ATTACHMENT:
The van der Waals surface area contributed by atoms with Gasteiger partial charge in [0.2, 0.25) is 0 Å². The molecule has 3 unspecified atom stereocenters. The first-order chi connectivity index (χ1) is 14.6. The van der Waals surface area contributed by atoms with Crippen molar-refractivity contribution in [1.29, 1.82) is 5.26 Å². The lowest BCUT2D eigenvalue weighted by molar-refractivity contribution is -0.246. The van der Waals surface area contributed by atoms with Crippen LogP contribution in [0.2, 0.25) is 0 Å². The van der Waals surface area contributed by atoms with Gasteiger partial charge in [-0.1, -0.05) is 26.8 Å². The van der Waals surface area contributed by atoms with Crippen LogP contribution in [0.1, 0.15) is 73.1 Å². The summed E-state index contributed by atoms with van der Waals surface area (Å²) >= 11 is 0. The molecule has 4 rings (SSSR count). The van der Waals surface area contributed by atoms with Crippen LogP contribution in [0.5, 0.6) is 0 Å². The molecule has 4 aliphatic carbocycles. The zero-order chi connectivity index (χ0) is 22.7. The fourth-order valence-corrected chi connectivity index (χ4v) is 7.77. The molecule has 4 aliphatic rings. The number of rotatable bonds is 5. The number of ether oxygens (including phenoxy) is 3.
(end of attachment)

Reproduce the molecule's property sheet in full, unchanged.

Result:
The van der Waals surface area contributed by atoms with Gasteiger partial charge in [0.2, 0.25) is 0 Å². The molecule has 3 unspecified atom stereocenters. The first-order chi connectivity index (χ1) is 14.6. The van der Waals surface area contributed by atoms with Crippen molar-refractivity contribution in [1.29, 1.82) is 5.26 Å². The lowest BCUT2D eigenvalue weighted by molar-refractivity contribution is -0.246. The van der Waals surface area contributed by atoms with Crippen LogP contribution in [0.2, 0.25) is 0 Å². The van der Waals surface area contributed by atoms with Gasteiger partial charge in [-0.1, -0.05) is 26.8 Å². The van der Waals surface area contributed by atoms with Crippen LogP contribution in [0.1, 0.15) is 73.1 Å². The summed E-state index contributed by atoms with van der Waals surface area (Å²) >= 11 is 0. The molecule has 4 rings (SSSR count). The van der Waals surface area contributed by atoms with Crippen LogP contribution in [0.5, 0.6) is 0 Å². The molecule has 4 aliphatic carbocycles. The zero-order chi connectivity index (χ0) is 22.7. The fourth-order valence-corrected chi connectivity index (χ4v) is 7.77. The molecule has 4 aliphatic rings. The number of rotatable bonds is 5. The number of ether oxygens (including phenoxy) is 3.